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Title: Peer-to-peer energy systems for connected communities: A review of recent advances and emerging challenges
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Applied Energy
Sponsoring Org:
National Science Foundation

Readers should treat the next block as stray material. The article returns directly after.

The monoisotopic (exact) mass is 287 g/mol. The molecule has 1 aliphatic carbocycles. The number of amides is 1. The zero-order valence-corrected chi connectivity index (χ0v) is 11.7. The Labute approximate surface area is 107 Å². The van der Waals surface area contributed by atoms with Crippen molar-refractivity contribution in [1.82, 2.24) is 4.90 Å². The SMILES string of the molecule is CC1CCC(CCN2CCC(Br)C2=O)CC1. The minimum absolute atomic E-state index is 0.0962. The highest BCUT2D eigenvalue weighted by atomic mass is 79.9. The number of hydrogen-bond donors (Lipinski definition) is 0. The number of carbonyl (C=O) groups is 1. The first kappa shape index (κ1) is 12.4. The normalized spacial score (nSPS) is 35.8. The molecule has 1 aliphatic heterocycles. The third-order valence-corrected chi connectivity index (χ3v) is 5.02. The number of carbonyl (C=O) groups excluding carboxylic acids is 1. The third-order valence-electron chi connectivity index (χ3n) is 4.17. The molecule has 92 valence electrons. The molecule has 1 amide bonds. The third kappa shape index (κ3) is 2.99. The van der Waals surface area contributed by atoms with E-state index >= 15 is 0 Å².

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  1. Recent studies have suggested that the BitTorrent's rarest-first protocol, owing to its work-conserving nature, can become unstable in the presence of non-persistent users. Consequently, in any stable protocol, many peers are at some point endogenously forced to hold off their file-download activity. In this work, we propose a tunable piece-selection policy that minimizes this (undesirable) requisite by combining the (work-conserving) rarest-first protocol with only an appropriate share of the (non-work conserving) mode-suppression protocol. We refer to this policy as "Rarest-First with Probabilistic Mode-Suppression" or simply RFwPMS. We study RFwPMS under a stochastic model of the BitTorrent network that is general enough to capture multiple swarms of non-persistent users - each swarm having its own altruistic preferences that may or may not overlap with those of other swarms. Using a Lyapunov drift analysis, we show that RFwPMS is provably stable for all kinds of inter-swarm behaviors, and that the use of rarest-first instead of random-selection is indeed more justified. Our numerical results suggest that RFwPMS is scalable in the general multi-swarm setting and offers better performance than the existing stabilizing schemes like mode-suppression.